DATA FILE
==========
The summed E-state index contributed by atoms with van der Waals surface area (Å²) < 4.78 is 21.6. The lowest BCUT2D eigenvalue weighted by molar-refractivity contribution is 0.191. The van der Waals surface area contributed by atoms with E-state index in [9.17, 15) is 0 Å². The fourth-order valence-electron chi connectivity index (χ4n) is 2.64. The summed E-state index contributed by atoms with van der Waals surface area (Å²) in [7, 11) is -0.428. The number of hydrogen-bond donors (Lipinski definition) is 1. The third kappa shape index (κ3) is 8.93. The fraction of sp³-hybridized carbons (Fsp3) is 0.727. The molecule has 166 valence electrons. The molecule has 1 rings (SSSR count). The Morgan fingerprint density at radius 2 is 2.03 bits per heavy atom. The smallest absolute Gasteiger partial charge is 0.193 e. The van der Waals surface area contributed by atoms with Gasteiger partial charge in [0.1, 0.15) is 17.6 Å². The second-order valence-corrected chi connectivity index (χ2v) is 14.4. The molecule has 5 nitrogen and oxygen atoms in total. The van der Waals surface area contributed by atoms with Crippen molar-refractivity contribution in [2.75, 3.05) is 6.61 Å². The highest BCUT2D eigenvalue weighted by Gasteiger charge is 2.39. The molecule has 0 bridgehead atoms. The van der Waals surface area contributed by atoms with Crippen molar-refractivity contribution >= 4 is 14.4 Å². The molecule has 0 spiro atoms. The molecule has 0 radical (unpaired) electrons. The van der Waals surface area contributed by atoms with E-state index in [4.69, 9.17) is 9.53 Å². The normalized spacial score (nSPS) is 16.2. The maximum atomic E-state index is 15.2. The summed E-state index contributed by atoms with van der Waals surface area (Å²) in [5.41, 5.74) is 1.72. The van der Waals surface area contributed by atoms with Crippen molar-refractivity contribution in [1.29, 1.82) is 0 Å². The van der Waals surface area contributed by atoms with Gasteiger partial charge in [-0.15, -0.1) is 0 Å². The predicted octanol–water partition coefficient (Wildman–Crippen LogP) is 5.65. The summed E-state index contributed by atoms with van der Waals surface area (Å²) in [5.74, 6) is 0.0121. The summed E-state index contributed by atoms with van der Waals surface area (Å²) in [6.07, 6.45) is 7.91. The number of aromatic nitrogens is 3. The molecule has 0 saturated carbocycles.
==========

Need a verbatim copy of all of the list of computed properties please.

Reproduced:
The summed E-state index contributed by atoms with van der Waals surface area (Å²) < 4.78 is 21.6. The lowest BCUT2D eigenvalue weighted by molar-refractivity contribution is 0.191. The van der Waals surface area contributed by atoms with E-state index in [9.17, 15) is 0 Å². The fourth-order valence-electron chi connectivity index (χ4n) is 2.64. The summed E-state index contributed by atoms with van der Waals surface area (Å²) in [7, 11) is -0.428. The number of hydrogen-bond donors (Lipinski definition) is 1. The third kappa shape index (κ3) is 8.93. The fraction of sp³-hybridized carbons (Fsp3) is 0.727. The molecule has 166 valence electrons. The molecule has 1 rings (SSSR count). The Morgan fingerprint density at radius 2 is 2.03 bits per heavy atom. The smallest absolute Gasteiger partial charge is 0.193 e. The van der Waals surface area contributed by atoms with Gasteiger partial charge in [0.1, 0.15) is 17.6 Å². The second-order valence-corrected chi connectivity index (χ2v) is 14.4. The molecule has 5 nitrogen and oxygen atoms in total. The van der Waals surface area contributed by atoms with Crippen molar-refractivity contribution in [2.75, 3.05) is 6.61 Å². The highest BCUT2D eigenvalue weighted by Gasteiger charge is 2.39. The molecule has 0 bridgehead atoms. The van der Waals surface area contributed by atoms with Crippen molar-refractivity contribution >= 4 is 14.4 Å². The molecule has 0 spiro atoms. The molecule has 0 radical (unpaired) electrons. The van der Waals surface area contributed by atoms with E-state index in [4.69, 9.17) is 9.53 Å². The normalized spacial score (nSPS) is 16.2. The maximum atomic E-state index is 15.2. The summed E-state index contributed by atoms with van der Waals surface area (Å²) in [5.41, 5.74) is 1.72. The van der Waals surface area contributed by atoms with Crippen molar-refractivity contribution in [1.29, 1.82) is 0 Å². The van der Waals surface area contributed by atoms with Gasteiger partial charge in [-0.15, -0.1) is 0 Å². The predicted octanol–water partition coefficient (Wildman–Crippen LogP) is 5.65. The summed E-state index contributed by atoms with van der Waals surface area (Å²) in [5.74, 6) is 0.0121. The summed E-state index contributed by atoms with van der Waals surface area (Å²) in [6.07, 6.45) is 7.91. The number of aromatic nitrogens is 3. The molecule has 0 saturated carbocycles.